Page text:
Rich Hofmann: NFL overtime rules? Don't ask McNabb
CINCINNATI - The overtime details will slip away gradually over time. What do the psychiatrists call it? Repressed memory? The fact that Eagles quarterback Donovan McNabb turned over the ball four times in a game for the first time since 2003 will be slowly forgotten. The minutiae of the Eagles' 2008 season, which just about died yesterday in a 13-13 tie against the bedraggled Bengals, will pass from our consciousness, too.
CINCINNATI - The overtime details will slip away gradually over time. What do the psychiatrists call it? Repressed memory?
The fact that Eagles quarterback Donovan McNabb turned over the ball four times in a game for the first time since 2003 will be slowly forgotten. The minutiae of the Eagles' 2008 season, which just about died yesterday in a 13-13 tie against the bedraggled Bengals, will pass from our consciousness, too.
The symbolism will remain, though. And this will always be remembered as the day when the Eagles' quarterback admitted to not knowing that an NFL game could end in a tie.
"No, I didn't know that," McNabb said at his postgame press conference. The 10-year veteran said he was not aware that one overtime is all you get in the NFL in the regular season until the final play of that overtime, when the Eagles tried an unsuccessful Hail Mary pass. He said, "When the play was called, I kind of figured, 'I guess there's ties in the NFL.' "
He said, "I've never been a part of a tie. I never even knew that was in the rule book. It's part of the rules and we have to go with it. I was looking forward to the next opportunity to get out there and try to drive to win the game."
Then McNabb compounded his error by not knowing the postseason overtime rule. Those games do play to a conclusion for obvious reasons, but McNabb said, "I hate to see what happens in the Super Bowl or I hate to see what happens in the playoffs. You have to settle with a tie."
Uh, no. Several of his teammates, a couple of them veterans, also admitted to not knowing the rule. There was a brotherhood of the uninformed in that locker room, and that is worth mentioning here - not that it will matter. And whether or not McNabb knew the rule, it had no material effect on how he played in the game. That should be mentioned, too - again, not that it will matter.
It is just the symbolism. It was McNabb's wet-chart moment, a homage to former Eagles coach Rich Kotite's two-point conversion sheet that became smeared one rainy day in Dallas.
It makes the quarterback look weak at a crucial moment for him and the franchise. McNabb's play has slipped in recent weeks, and now this - a disastrous game for him, three picks and a lost fumble and this memorable gaffe on top of it. It is not a good time for this, not for any of it.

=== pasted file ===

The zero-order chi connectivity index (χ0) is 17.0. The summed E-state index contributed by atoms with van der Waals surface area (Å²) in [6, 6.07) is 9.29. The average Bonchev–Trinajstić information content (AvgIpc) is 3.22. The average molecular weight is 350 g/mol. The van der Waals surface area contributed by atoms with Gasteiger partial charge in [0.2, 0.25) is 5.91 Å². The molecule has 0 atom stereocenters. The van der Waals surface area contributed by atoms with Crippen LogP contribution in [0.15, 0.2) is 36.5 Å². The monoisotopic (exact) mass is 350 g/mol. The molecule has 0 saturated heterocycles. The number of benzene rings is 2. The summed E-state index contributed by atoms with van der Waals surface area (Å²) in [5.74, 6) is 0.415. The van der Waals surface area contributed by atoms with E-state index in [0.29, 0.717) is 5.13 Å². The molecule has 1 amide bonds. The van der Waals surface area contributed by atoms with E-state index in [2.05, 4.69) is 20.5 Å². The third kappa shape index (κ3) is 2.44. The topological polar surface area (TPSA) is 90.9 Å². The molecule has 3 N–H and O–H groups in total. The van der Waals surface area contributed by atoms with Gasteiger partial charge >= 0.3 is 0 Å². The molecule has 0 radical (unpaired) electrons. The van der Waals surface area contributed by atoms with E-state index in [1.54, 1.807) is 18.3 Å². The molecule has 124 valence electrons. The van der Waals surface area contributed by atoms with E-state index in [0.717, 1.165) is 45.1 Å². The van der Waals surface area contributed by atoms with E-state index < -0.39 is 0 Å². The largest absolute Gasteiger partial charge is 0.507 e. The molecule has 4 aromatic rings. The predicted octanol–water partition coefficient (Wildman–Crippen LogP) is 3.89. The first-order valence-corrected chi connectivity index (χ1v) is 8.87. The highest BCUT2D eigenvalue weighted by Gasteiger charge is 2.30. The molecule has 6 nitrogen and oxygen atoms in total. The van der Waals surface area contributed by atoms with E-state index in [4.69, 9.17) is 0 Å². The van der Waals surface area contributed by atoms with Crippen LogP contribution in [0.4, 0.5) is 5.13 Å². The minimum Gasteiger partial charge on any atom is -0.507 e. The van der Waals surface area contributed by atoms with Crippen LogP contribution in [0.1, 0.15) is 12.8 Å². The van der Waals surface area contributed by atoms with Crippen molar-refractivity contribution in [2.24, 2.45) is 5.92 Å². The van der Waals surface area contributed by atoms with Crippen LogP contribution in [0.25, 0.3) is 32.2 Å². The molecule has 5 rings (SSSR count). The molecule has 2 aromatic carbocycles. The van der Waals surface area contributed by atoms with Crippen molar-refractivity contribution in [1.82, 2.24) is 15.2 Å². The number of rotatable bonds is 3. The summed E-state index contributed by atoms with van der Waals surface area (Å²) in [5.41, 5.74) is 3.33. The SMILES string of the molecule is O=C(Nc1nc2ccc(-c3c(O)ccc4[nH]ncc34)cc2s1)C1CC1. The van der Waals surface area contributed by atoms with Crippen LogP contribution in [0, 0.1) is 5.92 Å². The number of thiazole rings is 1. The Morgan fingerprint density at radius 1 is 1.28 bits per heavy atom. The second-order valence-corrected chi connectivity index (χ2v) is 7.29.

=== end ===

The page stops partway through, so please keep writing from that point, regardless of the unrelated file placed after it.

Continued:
Because the questions about backup quarterback Kevin Kolb will be coming - make no mistake about that. The first one came yesterday after the game to Eagles coach Andy Reid, about how long McNabb's leash might be at this point.
Reid sounded terrible yesterday, beaten up, beleaguered. The last two games have been crushing for the playoff chances of a team now standing at an ungainly 5-4-1. Reid's voice was cracking a little bit, and sometimes it barely rose above a whisper. This was one of those times, on the short-leash question.
His nearly inaudible reply was, "Just keep firing."
It is what needs to happen. For all of their sakes, this should be allowed to play out to its conclusion. Yes, it is true, McNabb has not thrown three interceptions in a game since a loss at Tampa Bay in 2006, and he has not turned over the ball four times in a game since a loss to New England in 2003.
His play is deteriorating and the play around him is deteriorating. He and his sometimes ham-handed receivers are racing each other to infamy. But in his case, both Reid and McNabb said there is no hidden physical problem.
"I was just being aggressive - that's what you have to do in this league," McNabb said, talking about the three interceptions, one of which came on a deflection off receiver Kevin Curtis' shoulder pad.
McNabb has now thrown five picks in his last three games. He has started alarmingly slowly now in four straight games. This season, he has been tackled with the ball only 38 times (15 sacks, 23 runs) but fumbled on five of them, losing three. Overall, the trend is not his friend.
But this needs to play out. After 10 years, history demands that this season finishes with McNabb, for better or worse.
"The confidence is high - there is no wavering of our confidence on the offensive side," he insisted.
But is there still time to turn things around?
"I would like to think so, yes," McNabb said. His voice betrayed nothing, not delusions, not false bravado, nothing. *
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